A new petition has been launched calling for the St Ninian’s treasure to be returned to Shetland.
The “treasure trove” – which dates to the eighth century – was discovered during the 1950s by the then 15 year-old Douglas Coutts during an excavation of the chapel in St Ninian’s Isle.
It has subsequently found a home in the National Museum of Scotland in Edinburgh.
Shetland Museum and Archives only plays host to replicas of the treasure.
Now, a call is being made by Lerwick man Scott Nicolson to bring the treasure home permanently.
He has launched a petition on the Change.org website.
“The treasure was removed from Shetland and intended to be displayed In the Aberdeen University Museum,” he states.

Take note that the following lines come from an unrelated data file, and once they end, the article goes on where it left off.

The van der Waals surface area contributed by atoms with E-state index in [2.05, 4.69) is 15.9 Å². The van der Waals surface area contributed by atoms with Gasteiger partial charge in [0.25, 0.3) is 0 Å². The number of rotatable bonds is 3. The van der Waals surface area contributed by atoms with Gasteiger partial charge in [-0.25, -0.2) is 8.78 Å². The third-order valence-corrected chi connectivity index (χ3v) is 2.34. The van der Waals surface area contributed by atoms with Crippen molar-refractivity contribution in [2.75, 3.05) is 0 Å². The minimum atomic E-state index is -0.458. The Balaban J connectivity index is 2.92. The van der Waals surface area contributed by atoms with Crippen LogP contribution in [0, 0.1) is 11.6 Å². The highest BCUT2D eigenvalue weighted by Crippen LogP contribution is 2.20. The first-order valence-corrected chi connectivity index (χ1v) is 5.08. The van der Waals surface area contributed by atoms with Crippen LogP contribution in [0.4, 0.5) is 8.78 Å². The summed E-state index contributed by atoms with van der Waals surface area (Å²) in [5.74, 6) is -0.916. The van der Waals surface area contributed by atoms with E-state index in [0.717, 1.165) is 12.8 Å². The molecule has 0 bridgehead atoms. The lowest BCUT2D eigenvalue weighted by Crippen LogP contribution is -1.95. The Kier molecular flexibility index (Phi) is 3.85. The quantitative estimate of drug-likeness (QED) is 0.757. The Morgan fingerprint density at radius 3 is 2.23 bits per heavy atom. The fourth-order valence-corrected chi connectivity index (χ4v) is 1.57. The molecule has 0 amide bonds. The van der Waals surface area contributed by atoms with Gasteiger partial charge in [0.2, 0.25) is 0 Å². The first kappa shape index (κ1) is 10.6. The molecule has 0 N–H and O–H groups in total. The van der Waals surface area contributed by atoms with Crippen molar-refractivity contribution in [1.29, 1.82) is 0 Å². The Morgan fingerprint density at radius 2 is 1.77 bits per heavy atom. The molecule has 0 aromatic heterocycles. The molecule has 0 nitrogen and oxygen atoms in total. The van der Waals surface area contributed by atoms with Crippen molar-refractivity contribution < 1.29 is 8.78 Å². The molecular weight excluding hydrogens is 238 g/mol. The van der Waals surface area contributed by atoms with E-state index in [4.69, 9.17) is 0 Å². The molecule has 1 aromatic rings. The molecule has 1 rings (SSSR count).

“However, the Lord Advocate at the time ruled that It belonged to the Crown. And the late Queen Elizabeth gifted the treasure to the National Museum of Scotland, In Edinburgh, where the treasure can still be seen today.
He added: “We wish to see the repatriation of the true St Ninians Isle treasure to Shetland, the place where it was discovered.”
The treasure, made up of 28 silver-gilt objects, temporarily returned to Shetland in 2008, following a loan agreement between the museums in Lerwick and Edinburgh.
The collection of brooches, bowls and other important artefacts, were believed to have been buried over 1,200 years ago to avoid being nabbed by raiding Vikings.